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Monday, Nov 18, 2019

The best way to destress? Turn off your phone, says Kalki Koechlin

The actor says she also tries to eat fresh and organic, goes ocean-swimming every chance she gets.

fitness Updated: Nov 09, 2019 17:19 IST
Pooja Bhula
Pooja Bhula
Hindustan Times
(HT Photo)
         

Born to French parents in Pondicherry and brought up in Ooty, Kalki Koechlin has made a career of doing strong, unconventional roles. An actress and playwright, she switches mediums with ease; her latest web-series, Bhram by Zee5, is a psychological thriller. Here’s how she balances it all…

I grew up a skinny, scrawny kid. But if I’m not careful, I put on easily. In just one year, at university in London, I gained 6 kg. On returning, I did a course at Sivanand Yoga in Bengaluru. Now I have a set routine, I try to do something every day — twice a week I swim, twice gym, and I do yoga.

I’ve never been fond of gymming, but this instructor I’ve found doesn’t use treadmill, it’s all floor, using your body weight, resistance ropes, pull-ups, monkey bars and weights. There’s a rock-climbing wall, and hoops and obstacles to run in and out of. I focus on strengthening, especially the core, as my lower back is weak due to a childhood injury.

I’ve never felt the ‘high’ of fitness, but enjoy sports and activity. I play basketball, go slacklining, and when away from Bombay, ocean-swimming or trekking. This way, you also discover new people.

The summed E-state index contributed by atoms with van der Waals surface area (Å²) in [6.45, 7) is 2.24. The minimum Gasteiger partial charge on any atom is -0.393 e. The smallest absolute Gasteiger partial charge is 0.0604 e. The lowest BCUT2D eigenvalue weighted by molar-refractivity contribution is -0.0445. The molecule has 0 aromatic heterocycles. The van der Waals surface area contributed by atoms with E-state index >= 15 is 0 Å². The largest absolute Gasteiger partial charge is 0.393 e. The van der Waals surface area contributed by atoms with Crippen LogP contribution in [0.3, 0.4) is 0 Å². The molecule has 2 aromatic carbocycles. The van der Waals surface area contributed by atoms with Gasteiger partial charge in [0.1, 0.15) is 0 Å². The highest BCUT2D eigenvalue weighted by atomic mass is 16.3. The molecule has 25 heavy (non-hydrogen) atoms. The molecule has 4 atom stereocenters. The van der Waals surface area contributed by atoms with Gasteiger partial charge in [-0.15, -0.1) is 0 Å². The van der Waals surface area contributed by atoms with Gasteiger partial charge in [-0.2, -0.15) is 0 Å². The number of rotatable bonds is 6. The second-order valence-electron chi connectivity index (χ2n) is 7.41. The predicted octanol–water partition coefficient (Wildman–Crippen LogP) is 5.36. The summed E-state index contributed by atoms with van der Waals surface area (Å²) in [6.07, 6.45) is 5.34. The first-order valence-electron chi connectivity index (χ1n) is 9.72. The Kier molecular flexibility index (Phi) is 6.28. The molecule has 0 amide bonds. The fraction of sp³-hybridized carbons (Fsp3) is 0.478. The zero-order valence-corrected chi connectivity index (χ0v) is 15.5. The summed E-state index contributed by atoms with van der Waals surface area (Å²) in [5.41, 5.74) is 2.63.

Growing up, junk food didn’t exist in our house, breakfast was mom’s freshly baked bread, and meals would be south Indian or French dinners. Even treats would be mom’s apple pie or something, never fast food or packaged food. Even today, if I crave French fries and have such stuff for two or three days, my stomach can’t take it. So it’s about what you make your body used to.

Balancing physical and mental health is fitness for me. And mental health isn’t just about the mind; often, what we put in our system causes chemical imbalances, stress and anxiety.

I’ve gone vegetarian after seeing documentaries about the antibiotics that go into meat and the pollution (industrial-scale livestock farming) causes. I’m consciously sourcing from farmers’ markets and places that offer seasonal, pesticide-free produce. I make myself a breakfast of fresh cucumber-tomato salad, an omelet and baked bread, or just have muesli with fruits and dahi. Lunch and dinner are simple roti, sabzi and dal.

If we’re going to shoot at some place for a long time, on the first day, I go to the kitchen, show the chef how I like my salads and veggies. When you’re shooting, you often carry back different energies from the day and the character you’re playing, so yoga is a constant. I do it at the day’s end to get out of that space and calm down before sleeping.

A balanced lifestyle is tough to achieve in this fast-paced world, but I’m making small changes. I switch my phone off once I’m home at night and don’t check it until after breakfast the next morning. This way, I wake up to my own dreams and motivations for the day rather than external influences.

TV and Netflix ceased my reading, so now I’ve subscribed to a newspaper for news rather than catching it on Twitter and social media. I’ve also started reading books again and recently finished James Joyce’s A Portrait of the Artist as a Young Man.